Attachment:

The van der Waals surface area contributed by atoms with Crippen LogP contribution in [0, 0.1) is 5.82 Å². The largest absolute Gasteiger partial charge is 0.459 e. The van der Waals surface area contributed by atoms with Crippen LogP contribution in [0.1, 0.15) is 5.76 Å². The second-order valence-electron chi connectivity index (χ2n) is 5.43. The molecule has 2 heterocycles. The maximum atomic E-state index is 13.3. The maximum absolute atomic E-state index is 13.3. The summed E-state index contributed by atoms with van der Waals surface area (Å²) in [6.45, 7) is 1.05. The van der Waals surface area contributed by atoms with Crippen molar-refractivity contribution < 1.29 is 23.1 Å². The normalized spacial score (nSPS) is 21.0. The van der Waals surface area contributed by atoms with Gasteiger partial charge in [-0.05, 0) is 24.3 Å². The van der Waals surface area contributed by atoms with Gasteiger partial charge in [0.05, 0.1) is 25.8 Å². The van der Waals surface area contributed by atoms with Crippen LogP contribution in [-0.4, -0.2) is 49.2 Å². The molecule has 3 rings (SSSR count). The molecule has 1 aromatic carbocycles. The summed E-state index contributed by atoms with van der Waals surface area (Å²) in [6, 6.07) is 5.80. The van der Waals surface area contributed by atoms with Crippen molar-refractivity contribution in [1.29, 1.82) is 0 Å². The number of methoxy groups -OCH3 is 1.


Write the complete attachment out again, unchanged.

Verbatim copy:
The van der Waals surface area contributed by atoms with Crippen LogP contribution in [0, 0.1) is 5.82 Å². The largest absolute Gasteiger partial charge is 0.459 e. The van der Waals surface area contributed by atoms with Crippen LogP contribution in [0.1, 0.15) is 5.76 Å². The second-order valence-electron chi connectivity index (χ2n) is 5.43. The molecule has 2 heterocycles. The maximum atomic E-state index is 13.3. The maximum absolute atomic E-state index is 13.3. The summed E-state index contributed by atoms with van der Waals surface area (Å²) in [6.45, 7) is 1.05. The van der Waals surface area contributed by atoms with Crippen molar-refractivity contribution < 1.29 is 23.1 Å². The normalized spacial score (nSPS) is 21.0. The van der Waals surface area contributed by atoms with Gasteiger partial charge in [-0.05, 0) is 24.3 Å². The van der Waals surface area contributed by atoms with Gasteiger partial charge in [0.05, 0.1) is 25.8 Å². The van der Waals surface area contributed by atoms with Crippen LogP contribution in [-0.4, -0.2) is 49.2 Å². The molecule has 3 rings (SSSR count). The molecule has 1 aromatic carbocycles. The summed E-state index contributed by atoms with van der Waals surface area (Å²) in [6, 6.07) is 5.80. The van der Waals surface area contributed by atoms with Crippen molar-refractivity contribution in [1.29, 1.82) is 0 Å². The number of methoxy groups -OCH3 is 1.